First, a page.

Heart Of Darkness

Unto the Dusk follows a seminary dropout as he walks the road of self-discovery

Published: 28th November 2013 04:33 PM  |   Last Updated: 28th November 2013 04:34 PM   |  A+A-

Man’s frantic struggle to make peace with himself and a harrowing journey through terrains unknown - that sums up the storyline of Unto the Dusk, the first feature film of award-winning short filmmaker Sajin Babu. “The film slices through the mindscape of an individual, unravelling the terror of his deep-buried past and the shadows haunting his present,” says the director.  

The film starts when its central character drops out of a school of divinity. “He is forced to join the seminary by his family. He is a hesitant entrant, not ready for the drill of spiritual conditioning. Though he remains there for seven long years certain unfortunate incidents make him forsake the church.” The former seminarian sets off on a journey that transcends the normal variants of self discovery. “He is a man driven by trauma and resultant wrath, but all through the journey he is more involved in a battle with his inner self,” he adds.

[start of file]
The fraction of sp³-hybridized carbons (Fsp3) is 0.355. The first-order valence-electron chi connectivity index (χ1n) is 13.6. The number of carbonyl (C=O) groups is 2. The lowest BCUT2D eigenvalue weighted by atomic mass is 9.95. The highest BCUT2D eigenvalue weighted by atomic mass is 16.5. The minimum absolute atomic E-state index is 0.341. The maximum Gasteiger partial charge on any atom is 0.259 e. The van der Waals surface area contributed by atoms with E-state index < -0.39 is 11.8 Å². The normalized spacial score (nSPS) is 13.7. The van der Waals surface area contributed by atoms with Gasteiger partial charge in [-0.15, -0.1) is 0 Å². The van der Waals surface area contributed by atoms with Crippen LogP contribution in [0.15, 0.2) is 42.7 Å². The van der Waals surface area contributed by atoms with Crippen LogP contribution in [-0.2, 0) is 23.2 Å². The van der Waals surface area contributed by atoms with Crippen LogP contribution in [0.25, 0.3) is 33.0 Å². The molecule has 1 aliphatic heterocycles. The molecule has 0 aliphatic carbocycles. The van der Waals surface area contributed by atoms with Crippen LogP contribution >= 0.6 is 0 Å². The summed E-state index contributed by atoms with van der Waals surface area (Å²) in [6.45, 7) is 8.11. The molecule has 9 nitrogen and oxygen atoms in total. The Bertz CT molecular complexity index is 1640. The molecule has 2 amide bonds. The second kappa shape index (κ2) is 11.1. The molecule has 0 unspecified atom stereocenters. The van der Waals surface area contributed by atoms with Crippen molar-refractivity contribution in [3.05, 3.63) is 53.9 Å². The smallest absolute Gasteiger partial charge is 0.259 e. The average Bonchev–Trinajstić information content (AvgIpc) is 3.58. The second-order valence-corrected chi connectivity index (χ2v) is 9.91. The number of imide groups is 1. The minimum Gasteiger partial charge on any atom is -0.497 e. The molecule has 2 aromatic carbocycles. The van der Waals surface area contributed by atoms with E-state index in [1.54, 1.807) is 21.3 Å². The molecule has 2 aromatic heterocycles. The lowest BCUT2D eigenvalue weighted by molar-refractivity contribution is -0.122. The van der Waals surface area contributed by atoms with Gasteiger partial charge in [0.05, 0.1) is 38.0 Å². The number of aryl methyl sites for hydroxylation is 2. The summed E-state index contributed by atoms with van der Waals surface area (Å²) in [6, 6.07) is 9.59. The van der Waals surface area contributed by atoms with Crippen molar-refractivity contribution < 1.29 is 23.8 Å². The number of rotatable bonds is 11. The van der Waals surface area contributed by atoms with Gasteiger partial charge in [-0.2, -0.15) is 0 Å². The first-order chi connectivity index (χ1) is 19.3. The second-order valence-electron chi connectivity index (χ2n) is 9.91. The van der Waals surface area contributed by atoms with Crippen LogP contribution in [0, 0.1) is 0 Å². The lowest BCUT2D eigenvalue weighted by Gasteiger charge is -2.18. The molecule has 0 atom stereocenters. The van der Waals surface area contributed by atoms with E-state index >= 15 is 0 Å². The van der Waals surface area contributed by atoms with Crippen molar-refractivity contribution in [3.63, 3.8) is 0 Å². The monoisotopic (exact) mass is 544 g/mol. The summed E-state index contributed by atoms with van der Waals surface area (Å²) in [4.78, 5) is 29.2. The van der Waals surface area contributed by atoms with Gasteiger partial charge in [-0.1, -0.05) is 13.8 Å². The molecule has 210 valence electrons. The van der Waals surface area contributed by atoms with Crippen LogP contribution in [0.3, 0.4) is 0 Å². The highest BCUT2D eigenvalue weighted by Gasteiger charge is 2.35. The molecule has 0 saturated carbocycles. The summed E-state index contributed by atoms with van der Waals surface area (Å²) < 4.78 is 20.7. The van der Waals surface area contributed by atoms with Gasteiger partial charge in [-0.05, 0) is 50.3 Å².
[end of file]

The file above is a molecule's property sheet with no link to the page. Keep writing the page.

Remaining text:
The highlight of the film is its narrative pattern that ditches chronology. “The film doesn’t stick to the time-tested template of moviemaking where only camera angles and locations keep changing,” says Sajin.

As the film follows its hero in his whirlwind journey, it scurries through a lot of locations. “Fifty percent of the film is shot in deep forests in an attempt to explore man’s innate connection with mother earth. When the hero enters the forest there starts a philosophical dialogue between man and nature. Most of the scenes were shot at interiors that take hours of trekking to reach.”

The film features a spate of characters, but none including the lead character has any name. Background score, which is normally considered an indispensable ingredient, also goes missing. “The film focuses on the visual idiom. Even the dialogues are kept at minimum and you will see characters talking only in a handful of scenes,” he says.

The film, which has all the generic characters of a thriller, also introduces a bunch of new faces. “The film doesn’t have any stars, just actors who absolutely fit in to their roles, “ says the director. While Sanal Aman, a product of the School of Drama, appears on screen as the lead character, Bengali actress and theatre activist Prakrithi Dutta Mukharjee, Zakkir, Joseph Mapilasery and Shilpa Kavalam are also part of the cast. The film co-produced by M P Sheeja and L Geetha has its script penned by the director and Jose John.

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